Creative recycled art

What is recycled art? What are the advantages of transforming waste into art? How can we apply our knowledge of the 3R’s of waste management? How can we show our motivation to contribute to the planet’s welfare?

These are the questions Te Mihi students who chose to work in Room 8 for Art in the Park asked as we went on our journey of getting creative through art. 

‘Art in the Park’ inquiry rationale is to engage in visual arts, learn how to participate in, critique, and celebrate our own and others’ visual worlds. 

Recycled art is creative work that is made from discarded materials that once had another purpose. Artists who make recycled art take those materials and make them into something new. The learning intention was to create a 3D sculpture using cardboard and/or fluted polypropylene (corrugated plastic sheeting) that had previously had another purpose. 

Te Mihi students tried art tasters and were able to select their favoured art media and joined any classes among Te Mihi. Room 8 learned this year about the 3 R’s of waste management “Reduce, reuse, recycle”. ‘Art in the Park’ was the perfect opportunity to put new knowledge into practice. During the tasters, we looked at some photos of artwork from upcyclers, artists committed to a type of sustainable art such as New York artist Warren King or British artist Chris Gilmour. This gave us some ideas about artwork we could create using waste materials. Students from each class created abstract miniature sculptures using cardboard. They attached the different pieces together using the technique of slots. 

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Creative recycled art Te Mihi tasters

At the end of the tasters, Room 8 welcomed some students from Room 5, 6 and 7. The students worked in groups during the whole process. 

The first step was to plan our art work using an art planning template. It was great to see the enthusiasm and excitement of the students planning their artwork.  

After this, the students started to create their artwork. They used cardboard collected from supermarkets, fluted polypropylene from old real estate signs. They also used paint and glue using hot glue guns.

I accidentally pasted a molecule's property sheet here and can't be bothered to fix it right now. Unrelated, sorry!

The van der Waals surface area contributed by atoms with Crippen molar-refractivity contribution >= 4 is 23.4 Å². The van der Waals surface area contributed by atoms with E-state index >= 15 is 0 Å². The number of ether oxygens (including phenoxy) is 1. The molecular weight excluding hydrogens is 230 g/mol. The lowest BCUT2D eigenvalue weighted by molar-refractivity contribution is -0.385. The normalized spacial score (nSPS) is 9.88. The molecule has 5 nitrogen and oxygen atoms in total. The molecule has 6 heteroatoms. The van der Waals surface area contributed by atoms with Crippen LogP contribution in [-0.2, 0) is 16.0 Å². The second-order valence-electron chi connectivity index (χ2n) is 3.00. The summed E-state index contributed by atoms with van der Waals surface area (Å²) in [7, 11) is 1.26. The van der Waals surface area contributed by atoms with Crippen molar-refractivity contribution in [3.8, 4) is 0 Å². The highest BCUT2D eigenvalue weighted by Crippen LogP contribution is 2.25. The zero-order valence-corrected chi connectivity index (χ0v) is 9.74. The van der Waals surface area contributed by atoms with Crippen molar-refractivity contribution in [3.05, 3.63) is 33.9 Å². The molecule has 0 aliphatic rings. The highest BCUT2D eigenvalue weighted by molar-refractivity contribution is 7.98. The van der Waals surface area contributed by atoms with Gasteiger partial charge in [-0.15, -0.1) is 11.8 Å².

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Marshall Jack Jaxon Lenox Eiffel Tower

There were several projects: deer heads, giraffe, Eiffel Towers, pineapples, Minecraft character, fictional character Gudetama and a soccer ball. Many of these projects used the attachment technique called slots taught in workshops through the term. All groups decided to paint their art. 

At the end of the process, the students had to reflect on their work and write an explanation answering these questions

  • Why did you choose the subject?

  • What techniques did you use? 

  • What media did you use?

  • What did you find difficult and why? 

  • What worked well? 

  • How does your finished art make you feel and why? 

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Tori Bella Harrold

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Madison Michaela Blake perky pineapple

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Ava Emily Zaara La Dame de Fer

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Elliot Max Darrius Arion David the fabulous deer head

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Students voice

The environmental values, in terms of recycling and the reuse of  materials, have as much value as the artwork itself. Giving the materials a second life and reducing the amount of waste generated inspired the students through the whole process. The movement of extending the life of waste is also a very interesting tool to raise awareness in society, especially among children, regarding the consequences of our actions on the environment and the importance of recycling. 

Keywords: Art in the Park, recycling art, cardboard, fluted polypropylene, artwork, tasters, slots, reflection, explanation

Elliot Max Darrius Arion David the fabulous deer head 20208